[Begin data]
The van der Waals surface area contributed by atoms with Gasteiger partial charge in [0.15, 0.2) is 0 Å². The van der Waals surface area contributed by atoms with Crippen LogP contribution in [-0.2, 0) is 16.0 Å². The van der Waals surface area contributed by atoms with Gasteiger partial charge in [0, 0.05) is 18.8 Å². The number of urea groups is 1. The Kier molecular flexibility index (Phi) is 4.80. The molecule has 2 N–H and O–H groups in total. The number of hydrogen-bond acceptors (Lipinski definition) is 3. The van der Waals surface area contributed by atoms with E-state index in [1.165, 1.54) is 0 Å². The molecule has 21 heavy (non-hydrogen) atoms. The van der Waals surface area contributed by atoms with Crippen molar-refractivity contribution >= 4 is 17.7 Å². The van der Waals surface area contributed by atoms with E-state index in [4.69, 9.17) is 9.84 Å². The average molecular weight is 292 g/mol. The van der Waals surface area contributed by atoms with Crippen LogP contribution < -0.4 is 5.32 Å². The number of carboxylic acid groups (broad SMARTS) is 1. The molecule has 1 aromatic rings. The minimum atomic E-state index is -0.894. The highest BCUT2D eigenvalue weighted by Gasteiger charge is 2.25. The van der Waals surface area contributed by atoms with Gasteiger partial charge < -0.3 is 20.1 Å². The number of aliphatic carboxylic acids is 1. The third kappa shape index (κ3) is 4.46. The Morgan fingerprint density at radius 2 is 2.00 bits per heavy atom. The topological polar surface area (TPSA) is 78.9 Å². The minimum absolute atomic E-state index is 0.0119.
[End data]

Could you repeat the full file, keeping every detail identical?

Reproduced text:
The van der Waals surface area contributed by atoms with Gasteiger partial charge in [0.15, 0.2) is 0 Å². The van der Waals surface area contributed by atoms with Crippen LogP contribution in [-0.2, 0) is 16.0 Å². The van der Waals surface area contributed by atoms with Gasteiger partial charge in [0, 0.05) is 18.8 Å². The number of urea groups is 1. The Kier molecular flexibility index (Phi) is 4.80. The molecule has 2 N–H and O–H groups in total. The number of hydrogen-bond acceptors (Lipinski definition) is 3. The van der Waals surface area contributed by atoms with E-state index in [1.165, 1.54) is 0 Å². The molecule has 21 heavy (non-hydrogen) atoms. The van der Waals surface area contributed by atoms with Crippen molar-refractivity contribution >= 4 is 17.7 Å². The van der Waals surface area contributed by atoms with E-state index in [4.69, 9.17) is 9.84 Å². The average molecular weight is 292 g/mol. The van der Waals surface area contributed by atoms with Crippen LogP contribution < -0.4 is 5.32 Å². The number of carboxylic acid groups (broad SMARTS) is 1. The molecule has 1 aromatic rings. The minimum atomic E-state index is -0.894. The highest BCUT2D eigenvalue weighted by Gasteiger charge is 2.25. The van der Waals surface area contributed by atoms with Gasteiger partial charge < -0.3 is 20.1 Å². The number of aliphatic carboxylic acids is 1. The third kappa shape index (κ3) is 4.46. The Morgan fingerprint density at radius 2 is 2.00 bits per heavy atom. The topological polar surface area (TPSA) is 78.9 Å². The minimum absolute atomic E-state index is 0.0119.